A fundamental issue that the authors mention but do not address is the efficiency of the CRISPR KOs. The authors should measure the efficiency of representative guides and present these data to help support the interpretation of their models.

      The authors conclude that their results motivate further data acquisition and model training, and that this will improve model performance. This is only true if their lack of predictive power comes from the data volume itself, and not in larger problems of data quality, variability and the core assumptions of their method. The authors note the better predictability in ES2 cells, likely due to higher CRISPR efficiency and therefore stronger phenotypes. It is possible, as I believe the authors suggest, that the ES2 cells provide information that improves the predictive power of cells with poor infection efficiency. It is instead possible that only the ES2 cells with strong phenotypes yield predictive power, pulling the average of the dataset up. Authors could train the cell line specific datasets independently and compare relative changes in predictive performance. Otherwise, is it possible that subtle or highly complex phenotypes simply cannot be detected by this method and more data will be unlikely to improve predictability in modest perturbations.

      Although the authors argue that the Cell Painting assay is capturing complex health phenotypes using a variety of morphological features, there is a clear overweighting of a particular few (in fact two...). It would be interesting to systematically retrain with exclusion of particular features to determine if equalizing the weight across features changes performance. These are also notably the feature groups with the fewest features-- how many individual features within these feature groups are pulling all the weight?

      In summary there is a very interesting concept here, but for several possible, currently undefined reasons, the authors are reporting a very weak measurement. The authors allude to these limitations, but it would be great if the authors could address these issues and provide a stronger dataset.

      Minor issues: Authors should include representative images of their Cell Health assay in the main figures. A full figure of all labels and examples of manual gating should be included (S1 is too limited) Scale bars need to be included in all images, some are missing in S1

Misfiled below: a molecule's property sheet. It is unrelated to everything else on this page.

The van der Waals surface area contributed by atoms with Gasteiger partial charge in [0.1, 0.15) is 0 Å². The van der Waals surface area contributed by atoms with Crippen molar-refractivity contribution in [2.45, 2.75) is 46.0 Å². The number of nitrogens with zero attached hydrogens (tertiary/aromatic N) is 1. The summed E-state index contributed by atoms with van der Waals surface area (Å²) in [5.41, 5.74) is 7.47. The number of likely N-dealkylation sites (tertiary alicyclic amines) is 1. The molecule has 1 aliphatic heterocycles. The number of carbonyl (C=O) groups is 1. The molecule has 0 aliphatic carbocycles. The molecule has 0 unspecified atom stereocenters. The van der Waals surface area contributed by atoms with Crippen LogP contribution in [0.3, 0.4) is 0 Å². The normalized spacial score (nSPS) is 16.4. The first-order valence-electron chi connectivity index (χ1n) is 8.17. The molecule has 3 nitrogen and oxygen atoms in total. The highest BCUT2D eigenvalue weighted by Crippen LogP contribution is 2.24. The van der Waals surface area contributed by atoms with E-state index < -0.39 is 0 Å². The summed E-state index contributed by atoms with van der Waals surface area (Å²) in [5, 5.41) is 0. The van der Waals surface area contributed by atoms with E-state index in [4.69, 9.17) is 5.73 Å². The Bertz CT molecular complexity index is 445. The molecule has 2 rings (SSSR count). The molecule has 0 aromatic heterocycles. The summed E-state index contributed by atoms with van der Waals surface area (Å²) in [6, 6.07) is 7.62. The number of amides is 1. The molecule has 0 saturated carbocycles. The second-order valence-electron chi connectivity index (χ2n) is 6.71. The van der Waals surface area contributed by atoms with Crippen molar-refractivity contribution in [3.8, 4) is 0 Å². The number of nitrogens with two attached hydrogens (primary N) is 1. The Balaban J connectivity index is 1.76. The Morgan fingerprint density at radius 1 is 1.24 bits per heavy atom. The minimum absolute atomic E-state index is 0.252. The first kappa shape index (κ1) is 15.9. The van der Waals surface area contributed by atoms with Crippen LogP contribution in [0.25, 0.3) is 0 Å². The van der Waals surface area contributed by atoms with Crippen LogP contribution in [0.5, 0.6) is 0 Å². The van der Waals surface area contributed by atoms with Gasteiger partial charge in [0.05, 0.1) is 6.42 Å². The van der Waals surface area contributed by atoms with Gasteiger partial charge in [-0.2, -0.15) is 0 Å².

"20x water objective in confocal mode" is not a sufficient level of detail on image acquisition parameters especially considering the lack of representative images. At the very least, NA and if appropriate pinhole size should be reported. Similarly, "9 FOV per well" is not sufficient. Pixel size and FOV area/dimensions are necessary.

      The legends for the different parts of Fig S10 are transposed which makes the figure quite confusing.The authors should amend or clarify the language of "guide perturbation" and "guide profile".

      EdU is defined after it is abbreviated in methods

      The authors should address the following image processing reproducibility concerns:

      Segmentation and feature extraction parameters are not included in the Supplementary Information. Either attach the CellProfiler pipeline or add a table with parameters and settings used for each module.

      CellProfiler and Harmony versions are missing.

      Subpopulation definition (page 14) should be defined in a way that the algorithms (pipelines) could be reproduced, e.g.: "unusually high intensity of Hoechst max" requires a stricter definition.

      Why is the nucleus roundness calculated in PE Harmony and not in the CellProfiler pipeline itself?

      Reviewers: Jason Swedlow Melpi Platani Erin Diel Emil Rozbicki

      Significance

      Nature and Significance: This study aims to demonstrate how phenotypic studies using different markers can be combined and linked to deliver wider application and value.

      Relationship to Published Work: This study extends previous work from the same group and attempts a novel extension. The approach is a useful concept and potentially important.

      Audience: The method this paper proposes will be of interests to scientists involved with drug discovery and/or computational biology.